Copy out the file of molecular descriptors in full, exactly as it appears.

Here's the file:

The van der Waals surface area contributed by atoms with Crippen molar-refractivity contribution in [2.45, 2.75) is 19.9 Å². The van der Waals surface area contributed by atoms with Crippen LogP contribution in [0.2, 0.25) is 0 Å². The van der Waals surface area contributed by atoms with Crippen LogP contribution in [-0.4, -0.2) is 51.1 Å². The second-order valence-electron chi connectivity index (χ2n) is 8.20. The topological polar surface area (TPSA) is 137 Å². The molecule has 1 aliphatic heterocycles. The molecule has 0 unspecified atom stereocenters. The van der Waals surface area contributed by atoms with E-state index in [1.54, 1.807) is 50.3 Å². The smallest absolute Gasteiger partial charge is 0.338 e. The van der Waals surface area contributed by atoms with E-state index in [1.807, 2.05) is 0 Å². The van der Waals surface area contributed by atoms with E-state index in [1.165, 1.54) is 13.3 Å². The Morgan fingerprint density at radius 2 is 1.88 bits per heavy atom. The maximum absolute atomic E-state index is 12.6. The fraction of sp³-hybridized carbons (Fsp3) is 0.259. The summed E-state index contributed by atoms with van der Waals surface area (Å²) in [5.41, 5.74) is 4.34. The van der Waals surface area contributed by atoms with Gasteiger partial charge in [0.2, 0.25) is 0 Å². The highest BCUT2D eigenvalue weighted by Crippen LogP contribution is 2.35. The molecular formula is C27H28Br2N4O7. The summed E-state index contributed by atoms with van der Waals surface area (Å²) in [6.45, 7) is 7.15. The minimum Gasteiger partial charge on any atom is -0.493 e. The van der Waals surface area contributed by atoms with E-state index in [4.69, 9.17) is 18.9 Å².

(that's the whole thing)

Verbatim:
The van der Waals surface area contributed by atoms with Crippen molar-refractivity contribution in [2.45, 2.75) is 19.9 Å². The van der Waals surface area contributed by atoms with Crippen LogP contribution in [0.2, 0.25) is 0 Å². The van der Waals surface area contributed by atoms with Crippen LogP contribution in [-0.4, -0.2) is 51.1 Å². The second-order valence-electron chi connectivity index (χ2n) is 8.20. The topological polar surface area (TPSA) is 137 Å². The molecule has 1 aliphatic heterocycles. The molecule has 0 unspecified atom stereocenters. The van der Waals surface area contributed by atoms with E-state index in [1.54, 1.807) is 50.3 Å². The smallest absolute Gasteiger partial charge is 0.338 e. The van der Waals surface area contributed by atoms with E-state index in [1.807, 2.05) is 0 Å². The van der Waals surface area contributed by atoms with E-state index in [1.165, 1.54) is 13.3 Å². The Morgan fingerprint density at radius 2 is 1.88 bits per heavy atom. The maximum absolute atomic E-state index is 12.6. The fraction of sp³-hybridized carbons (Fsp3) is 0.259. The summed E-state index contributed by atoms with van der Waals surface area (Å²) in [5.41, 5.74) is 4.34. The van der Waals surface area contributed by atoms with Gasteiger partial charge in [0.2, 0.25) is 0 Å². The highest BCUT2D eigenvalue weighted by Crippen LogP contribution is 2.35. The molecular formula is C27H28Br2N4O7. The summed E-state index contributed by atoms with van der Waals surface area (Å²) in [6.45, 7) is 7.15. The minimum Gasteiger partial charge on any atom is -0.493 e. The van der Waals surface area contributed by atoms with E-state index in [4.69, 9.17) is 18.9 Å².